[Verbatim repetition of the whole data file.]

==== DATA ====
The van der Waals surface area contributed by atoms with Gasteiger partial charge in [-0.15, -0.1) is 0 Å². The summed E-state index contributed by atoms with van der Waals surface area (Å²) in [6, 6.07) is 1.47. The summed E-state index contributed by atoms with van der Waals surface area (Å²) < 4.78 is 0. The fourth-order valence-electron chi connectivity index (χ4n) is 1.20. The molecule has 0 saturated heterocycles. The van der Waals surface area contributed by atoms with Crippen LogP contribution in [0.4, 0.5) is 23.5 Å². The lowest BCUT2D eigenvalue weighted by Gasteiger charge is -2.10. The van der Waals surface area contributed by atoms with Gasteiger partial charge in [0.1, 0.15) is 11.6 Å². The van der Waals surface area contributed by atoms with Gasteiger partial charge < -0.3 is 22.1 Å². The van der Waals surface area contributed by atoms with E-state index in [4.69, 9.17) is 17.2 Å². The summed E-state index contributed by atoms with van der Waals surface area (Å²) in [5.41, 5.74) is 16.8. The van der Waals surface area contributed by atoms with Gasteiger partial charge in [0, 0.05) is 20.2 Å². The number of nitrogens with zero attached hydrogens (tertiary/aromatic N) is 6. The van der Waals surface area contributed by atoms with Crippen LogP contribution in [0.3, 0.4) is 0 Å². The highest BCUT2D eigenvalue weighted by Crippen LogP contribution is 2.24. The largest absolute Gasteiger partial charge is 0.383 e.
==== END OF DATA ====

The van der Waals surface area contributed by atoms with Gasteiger partial charge in [-0.15, -0.1) is 0 Å². The summed E-state index contributed by atoms with van der Waals surface area (Å²) in [6, 6.07) is 1.47. The summed E-state index contributed by atoms with van der Waals surface area (Å²) < 4.78 is 0. The fourth-order valence-electron chi connectivity index (χ4n) is 1.20. The molecule has 0 saturated heterocycles. The van der Waals surface area contributed by atoms with Crippen LogP contribution in [0.4, 0.5) is 23.5 Å². The lowest BCUT2D eigenvalue weighted by Gasteiger charge is -2.10. The van der Waals surface area contributed by atoms with Gasteiger partial charge in [0.1, 0.15) is 11.6 Å². The van der Waals surface area contributed by atoms with Gasteiger partial charge < -0.3 is 22.1 Å². The van der Waals surface area contributed by atoms with E-state index in [4.69, 9.17) is 17.2 Å². The summed E-state index contributed by atoms with van der Waals surface area (Å²) in [5.41, 5.74) is 16.8. The van der Waals surface area contributed by atoms with Gasteiger partial charge in [0, 0.05) is 20.2 Å². The number of nitrogens with zero attached hydrogens (tertiary/aromatic N) is 6. The van der Waals surface area contributed by atoms with Crippen LogP contribution in [0.3, 0.4) is 0 Å². The highest BCUT2D eigenvalue weighted by Crippen LogP contribution is 2.24. The largest absolute Gasteiger partial charge is 0.383 e.